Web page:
One of the big advantages of Database In-Memory is the ability to convert a hash join using Bloom filters into a scan and filter operation. I always talk about this as one of the Optimizer features available with Database In-Memory when I give conference presentations or customer talks. In fact, Maria (@SQLMaria) blogged about this, and joins in general, back in 2014 in this post: Getting started with Oracle Database In-Memory Part IV – Joins In The IM Column Store.
Normally we only talk about hash joins with Database In-Memory since Database In-Memory accesses a table with a TABLE ACCESS INMEMORY FULL operation and does not use traditional Oracle Database indexes. Since most analytic queries access large amounts of data, a hash join is usually the most efficient way of joining data in the IM column store, and if there are filter predicates on the dimension table(s) then Database In-Memory can leverage Bloom filters to effectively change a hash join into a scan and filter operation.
The following is an example using the SSB schema. Using the following SQL:
Accessing the LINEORDER and DATE_DIM tables with no indexes and a filter predicate on the DATE_DIM table results in the following execution plan:
Notice that a hash join was used (line 2) and a Bloom filter was created from the DATE_DIM table (line 3) and used when accessing the LINEORDER table (line 5).
But what if the LINEORDER table had an index, say on the LO_ORDERDATE column? Starting in Oracle Database 12.2, Database In-Memory and the Optimizer can combine in-memory access on one table with index access on another table using a nested loops join if the cost is less than other options.
Here's an example of the same query, but with an index on the LO_ORDERDATE column of the LINEORDER table:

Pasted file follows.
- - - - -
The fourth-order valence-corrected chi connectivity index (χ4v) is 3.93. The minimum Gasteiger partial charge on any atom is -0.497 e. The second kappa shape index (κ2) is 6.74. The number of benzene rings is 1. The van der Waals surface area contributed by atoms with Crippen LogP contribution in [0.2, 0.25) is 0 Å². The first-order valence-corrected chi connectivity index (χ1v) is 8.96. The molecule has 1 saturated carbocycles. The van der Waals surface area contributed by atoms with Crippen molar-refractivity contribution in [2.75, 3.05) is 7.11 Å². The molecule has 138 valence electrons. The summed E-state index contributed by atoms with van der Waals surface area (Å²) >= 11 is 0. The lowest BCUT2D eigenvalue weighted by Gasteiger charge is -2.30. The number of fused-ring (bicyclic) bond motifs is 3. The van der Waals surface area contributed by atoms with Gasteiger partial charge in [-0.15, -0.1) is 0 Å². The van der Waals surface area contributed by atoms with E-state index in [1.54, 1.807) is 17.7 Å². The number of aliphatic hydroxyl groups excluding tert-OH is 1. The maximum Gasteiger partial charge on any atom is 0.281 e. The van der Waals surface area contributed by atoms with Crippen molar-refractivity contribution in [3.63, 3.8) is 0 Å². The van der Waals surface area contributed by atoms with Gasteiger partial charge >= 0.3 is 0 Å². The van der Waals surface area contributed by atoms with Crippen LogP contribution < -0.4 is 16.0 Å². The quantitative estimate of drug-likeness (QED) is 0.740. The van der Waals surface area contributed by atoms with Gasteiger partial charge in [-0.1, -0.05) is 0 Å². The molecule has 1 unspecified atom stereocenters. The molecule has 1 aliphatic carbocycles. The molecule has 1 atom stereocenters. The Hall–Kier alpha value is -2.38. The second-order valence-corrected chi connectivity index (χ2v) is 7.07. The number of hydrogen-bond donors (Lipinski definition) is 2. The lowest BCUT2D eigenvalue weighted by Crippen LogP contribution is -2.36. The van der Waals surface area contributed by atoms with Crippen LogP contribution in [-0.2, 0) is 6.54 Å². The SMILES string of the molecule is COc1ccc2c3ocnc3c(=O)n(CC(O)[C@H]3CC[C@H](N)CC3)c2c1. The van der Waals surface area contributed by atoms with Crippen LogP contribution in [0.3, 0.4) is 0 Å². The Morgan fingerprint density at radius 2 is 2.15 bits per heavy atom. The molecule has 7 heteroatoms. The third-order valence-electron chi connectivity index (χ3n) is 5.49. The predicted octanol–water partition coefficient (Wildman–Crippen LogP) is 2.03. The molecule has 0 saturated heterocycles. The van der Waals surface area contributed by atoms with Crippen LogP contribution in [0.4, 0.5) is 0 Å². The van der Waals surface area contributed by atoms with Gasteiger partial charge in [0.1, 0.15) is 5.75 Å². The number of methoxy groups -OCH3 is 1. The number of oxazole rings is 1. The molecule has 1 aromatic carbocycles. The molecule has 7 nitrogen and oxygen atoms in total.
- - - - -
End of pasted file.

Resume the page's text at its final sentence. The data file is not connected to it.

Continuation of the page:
Notice that the total cost dropped from 15174 down to 6389 and we used a nested loops join (line 3) and accessed the DATE_DIM table in-memory (line 4) and the LINEORDER table using the LINEORDER_I1 index (line 5). This was an enhancement we made in 12.2 and provides another example of the improvements that are continually being added to Database In-Memory.
What was the response time difference between the two queries? In this case the first query using the hash join ran in 0.13 seconds and the second query using the nested loops join ran in 0.10 seconds. Now my LINEORDER table only has about 60 million rows, and the costs on larger tables may tip the balance from an index access to an in-memory access, or the other way around. However, that's the beauty of the implementation of Database In-Memory, it's a cost based decision. The Optimizer decides at parse time the best execution plan based on the cost, which as we've pointed out many times, is why you don't have to change your SQL to take advantage of this optimization and Database In-Memory in general.
This is not to say that you should have analytic indexes on all of your tables. The actual resource usage may be close enough between an in-memory access and an index access that the DML impact of having the index or indexes may not make sense. Remember that indexes are not free. They take up disk space, many times in mature applications tables will have more space used for indexes than the table data itself, plus the index must be maintained during DML operations and will generate undo and redo to allow rollback and recovery.